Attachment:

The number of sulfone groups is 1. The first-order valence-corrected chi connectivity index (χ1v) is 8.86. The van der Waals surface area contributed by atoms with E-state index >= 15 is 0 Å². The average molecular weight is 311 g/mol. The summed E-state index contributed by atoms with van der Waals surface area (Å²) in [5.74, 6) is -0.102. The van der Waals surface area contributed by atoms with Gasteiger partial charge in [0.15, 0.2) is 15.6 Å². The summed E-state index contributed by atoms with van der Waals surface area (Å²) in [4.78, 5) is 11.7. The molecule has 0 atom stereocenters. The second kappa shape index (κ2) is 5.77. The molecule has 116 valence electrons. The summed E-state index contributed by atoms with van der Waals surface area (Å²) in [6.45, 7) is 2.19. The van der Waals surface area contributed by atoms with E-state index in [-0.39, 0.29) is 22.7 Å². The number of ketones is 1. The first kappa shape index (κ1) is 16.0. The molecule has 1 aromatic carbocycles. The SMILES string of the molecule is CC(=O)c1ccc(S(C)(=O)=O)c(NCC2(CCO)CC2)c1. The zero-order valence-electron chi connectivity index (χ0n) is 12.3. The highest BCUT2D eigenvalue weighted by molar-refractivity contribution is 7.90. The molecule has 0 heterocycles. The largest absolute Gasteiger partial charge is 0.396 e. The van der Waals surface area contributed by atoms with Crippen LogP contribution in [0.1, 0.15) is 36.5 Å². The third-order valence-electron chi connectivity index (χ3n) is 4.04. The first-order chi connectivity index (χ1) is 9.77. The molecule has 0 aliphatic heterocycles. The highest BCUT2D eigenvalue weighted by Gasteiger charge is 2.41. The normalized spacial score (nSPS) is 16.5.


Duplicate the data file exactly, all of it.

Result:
The number of sulfone groups is 1. The first-order valence-corrected chi connectivity index (χ1v) is 8.86. The van der Waals surface area contributed by atoms with E-state index >= 15 is 0 Å². The average molecular weight is 311 g/mol. The summed E-state index contributed by atoms with van der Waals surface area (Å²) in [5.74, 6) is -0.102. The van der Waals surface area contributed by atoms with Gasteiger partial charge in [0.15, 0.2) is 15.6 Å². The summed E-state index contributed by atoms with van der Waals surface area (Å²) in [4.78, 5) is 11.7. The molecule has 0 atom stereocenters. The second kappa shape index (κ2) is 5.77. The molecule has 116 valence electrons. The summed E-state index contributed by atoms with van der Waals surface area (Å²) in [6.45, 7) is 2.19. The van der Waals surface area contributed by atoms with E-state index in [-0.39, 0.29) is 22.7 Å². The number of ketones is 1. The first kappa shape index (κ1) is 16.0. The molecule has 1 aromatic carbocycles. The SMILES string of the molecule is CC(=O)c1ccc(S(C)(=O)=O)c(NCC2(CCO)CC2)c1. The zero-order valence-electron chi connectivity index (χ0n) is 12.3. The highest BCUT2D eigenvalue weighted by molar-refractivity contribution is 7.90. The molecule has 0 heterocycles. The largest absolute Gasteiger partial charge is 0.396 e. The van der Waals surface area contributed by atoms with Crippen LogP contribution in [0.1, 0.15) is 36.5 Å². The third-order valence-electron chi connectivity index (χ3n) is 4.04. The first-order chi connectivity index (χ1) is 9.77. The molecule has 0 aliphatic heterocycles. The highest BCUT2D eigenvalue weighted by Gasteiger charge is 2.41. The normalized spacial score (nSPS) is 16.5.